Thirteen patients with chronic obstructive pulmonary disease (COPD) performed forced vital capacity (FVC) maneuvers either immediately after a rapid inspiration (maneuver 1) or after a slow inspiration with a 4- to 6-s end-inspiratory pause (maneuver 2). Seated in a body plethysmograph, they breathed through a pneumotachograph. Inspirations were initiated from resting end-expiratory lung volume. Abdominal muscle activity was recorded by means of surface electrodes. With maneuver 1: (1) expiratory flows were 20 to 40% larger in the volume range 10 to 95% FVC; (2) peak expiratory flow was on average 30% higher; and (3) FEV1, expressed as percent of FVC, increased by about 8%. No substantial differences in the pattern of abdominal muscle activity occurred between maneuvers. The dependence of maximal flow-volume curves on the time course of the preceding inspiration is probably related in part to the viscoelastic elements present within the respiratory system, which, stretched during rapid inspirations, increase the effective elastic recoll during the FVC maneuver 1. This cannot occur with maneuver 2, because of stress relaxation of the viscoelastic elements during the 4- to 6-s breathhold preceding the FVC maneuver. Other factors (e.g., time constant inequality) might also be involved. In any case, the results imply that the inspiratory maneuver prior to FVC must be standardized.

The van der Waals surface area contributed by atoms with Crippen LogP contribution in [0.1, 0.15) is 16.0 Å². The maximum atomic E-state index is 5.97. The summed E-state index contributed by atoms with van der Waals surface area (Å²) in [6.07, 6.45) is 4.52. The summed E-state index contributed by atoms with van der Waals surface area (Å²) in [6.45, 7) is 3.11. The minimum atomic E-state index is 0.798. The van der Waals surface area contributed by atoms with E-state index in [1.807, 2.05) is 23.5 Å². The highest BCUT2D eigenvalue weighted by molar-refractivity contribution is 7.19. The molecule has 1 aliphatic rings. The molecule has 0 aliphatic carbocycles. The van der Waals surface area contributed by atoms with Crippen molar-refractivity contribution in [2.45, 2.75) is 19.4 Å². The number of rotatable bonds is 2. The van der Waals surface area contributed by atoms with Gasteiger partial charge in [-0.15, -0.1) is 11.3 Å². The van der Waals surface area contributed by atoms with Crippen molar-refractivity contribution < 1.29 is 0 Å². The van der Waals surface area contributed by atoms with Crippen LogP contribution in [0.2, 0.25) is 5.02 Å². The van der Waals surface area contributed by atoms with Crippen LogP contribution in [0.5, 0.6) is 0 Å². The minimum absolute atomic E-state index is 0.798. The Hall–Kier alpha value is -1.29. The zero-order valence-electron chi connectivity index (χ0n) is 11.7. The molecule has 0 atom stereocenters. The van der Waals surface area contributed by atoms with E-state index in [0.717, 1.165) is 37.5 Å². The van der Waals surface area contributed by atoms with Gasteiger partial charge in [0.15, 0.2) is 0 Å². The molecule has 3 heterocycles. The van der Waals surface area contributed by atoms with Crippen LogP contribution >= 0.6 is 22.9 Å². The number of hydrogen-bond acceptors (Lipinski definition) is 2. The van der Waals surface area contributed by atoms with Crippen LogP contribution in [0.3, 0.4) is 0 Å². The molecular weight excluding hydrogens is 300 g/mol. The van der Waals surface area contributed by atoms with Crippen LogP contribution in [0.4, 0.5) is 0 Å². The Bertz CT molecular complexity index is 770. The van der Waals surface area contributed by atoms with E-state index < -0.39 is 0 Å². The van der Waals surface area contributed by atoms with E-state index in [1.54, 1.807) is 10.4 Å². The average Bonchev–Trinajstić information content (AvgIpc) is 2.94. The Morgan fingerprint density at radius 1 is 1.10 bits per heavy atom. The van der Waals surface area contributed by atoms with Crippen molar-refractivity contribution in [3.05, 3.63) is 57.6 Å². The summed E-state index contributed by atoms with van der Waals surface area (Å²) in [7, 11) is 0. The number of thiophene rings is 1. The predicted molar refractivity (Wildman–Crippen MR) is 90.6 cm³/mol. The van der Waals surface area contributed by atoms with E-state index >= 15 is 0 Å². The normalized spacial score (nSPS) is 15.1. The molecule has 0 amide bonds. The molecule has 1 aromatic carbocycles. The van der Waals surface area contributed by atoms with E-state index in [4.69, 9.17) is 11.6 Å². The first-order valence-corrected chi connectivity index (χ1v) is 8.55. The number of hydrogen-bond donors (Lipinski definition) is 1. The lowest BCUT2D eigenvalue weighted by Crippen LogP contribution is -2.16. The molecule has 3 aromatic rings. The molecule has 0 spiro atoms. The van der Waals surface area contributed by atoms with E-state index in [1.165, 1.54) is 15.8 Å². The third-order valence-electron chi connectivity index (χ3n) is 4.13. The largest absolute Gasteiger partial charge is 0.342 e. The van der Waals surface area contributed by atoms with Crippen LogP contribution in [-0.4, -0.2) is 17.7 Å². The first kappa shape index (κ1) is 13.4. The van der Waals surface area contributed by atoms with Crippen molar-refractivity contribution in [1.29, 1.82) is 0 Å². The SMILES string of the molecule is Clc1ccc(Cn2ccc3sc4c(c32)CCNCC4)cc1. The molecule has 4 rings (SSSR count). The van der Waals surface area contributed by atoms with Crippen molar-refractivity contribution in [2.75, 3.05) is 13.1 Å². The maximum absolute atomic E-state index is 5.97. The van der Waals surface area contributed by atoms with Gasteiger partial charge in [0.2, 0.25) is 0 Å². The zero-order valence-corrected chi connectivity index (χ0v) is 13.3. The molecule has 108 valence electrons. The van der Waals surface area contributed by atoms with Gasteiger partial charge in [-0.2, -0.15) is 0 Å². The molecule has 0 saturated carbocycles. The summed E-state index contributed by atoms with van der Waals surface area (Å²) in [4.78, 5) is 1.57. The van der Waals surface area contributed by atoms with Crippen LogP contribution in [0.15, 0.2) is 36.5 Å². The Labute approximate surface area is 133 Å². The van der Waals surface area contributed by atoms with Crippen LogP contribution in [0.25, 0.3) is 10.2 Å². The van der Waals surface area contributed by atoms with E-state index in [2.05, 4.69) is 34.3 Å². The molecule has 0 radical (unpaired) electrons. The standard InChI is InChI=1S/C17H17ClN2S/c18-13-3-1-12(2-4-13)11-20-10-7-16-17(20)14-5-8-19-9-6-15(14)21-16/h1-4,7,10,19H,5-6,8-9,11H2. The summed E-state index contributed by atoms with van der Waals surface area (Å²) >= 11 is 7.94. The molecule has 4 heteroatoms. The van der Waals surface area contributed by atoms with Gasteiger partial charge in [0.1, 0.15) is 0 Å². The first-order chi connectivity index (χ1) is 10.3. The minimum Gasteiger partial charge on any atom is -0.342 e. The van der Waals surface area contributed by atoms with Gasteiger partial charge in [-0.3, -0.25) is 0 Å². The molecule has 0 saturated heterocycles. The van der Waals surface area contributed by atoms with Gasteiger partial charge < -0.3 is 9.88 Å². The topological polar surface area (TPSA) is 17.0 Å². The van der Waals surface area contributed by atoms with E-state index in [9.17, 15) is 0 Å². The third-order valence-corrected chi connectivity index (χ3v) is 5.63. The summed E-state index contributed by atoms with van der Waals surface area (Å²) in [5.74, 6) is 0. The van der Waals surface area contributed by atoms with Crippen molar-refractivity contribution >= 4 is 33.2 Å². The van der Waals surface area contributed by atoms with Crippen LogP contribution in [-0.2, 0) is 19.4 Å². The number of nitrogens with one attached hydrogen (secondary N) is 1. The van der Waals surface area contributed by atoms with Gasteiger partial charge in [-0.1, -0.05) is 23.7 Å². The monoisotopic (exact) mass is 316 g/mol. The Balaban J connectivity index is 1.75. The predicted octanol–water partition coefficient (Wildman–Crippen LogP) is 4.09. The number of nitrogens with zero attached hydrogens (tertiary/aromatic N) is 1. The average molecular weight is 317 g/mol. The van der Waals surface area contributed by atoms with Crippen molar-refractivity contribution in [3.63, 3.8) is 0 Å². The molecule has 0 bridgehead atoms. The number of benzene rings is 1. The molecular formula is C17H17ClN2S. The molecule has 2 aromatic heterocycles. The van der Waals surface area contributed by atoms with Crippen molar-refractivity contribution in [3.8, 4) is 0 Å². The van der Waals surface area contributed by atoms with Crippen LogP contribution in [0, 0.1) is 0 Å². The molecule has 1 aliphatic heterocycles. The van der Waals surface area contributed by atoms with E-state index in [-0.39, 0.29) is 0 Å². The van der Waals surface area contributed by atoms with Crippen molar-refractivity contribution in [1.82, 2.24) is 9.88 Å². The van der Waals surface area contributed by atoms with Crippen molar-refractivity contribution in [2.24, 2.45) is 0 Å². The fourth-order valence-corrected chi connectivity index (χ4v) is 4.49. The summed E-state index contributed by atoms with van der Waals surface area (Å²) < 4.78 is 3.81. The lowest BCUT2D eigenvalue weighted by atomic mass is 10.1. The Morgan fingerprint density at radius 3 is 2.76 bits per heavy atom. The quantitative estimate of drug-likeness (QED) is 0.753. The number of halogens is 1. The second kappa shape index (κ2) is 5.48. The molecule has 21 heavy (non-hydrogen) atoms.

|Number of pages||6|
|Journal||American Journal of Respiratory and Critical Care Medicine|
|Issue number||6 I|
|Publication status||Published - Dec 1994|
ASJC Scopus subject areas
- Pulmonary and Respiratory Medicine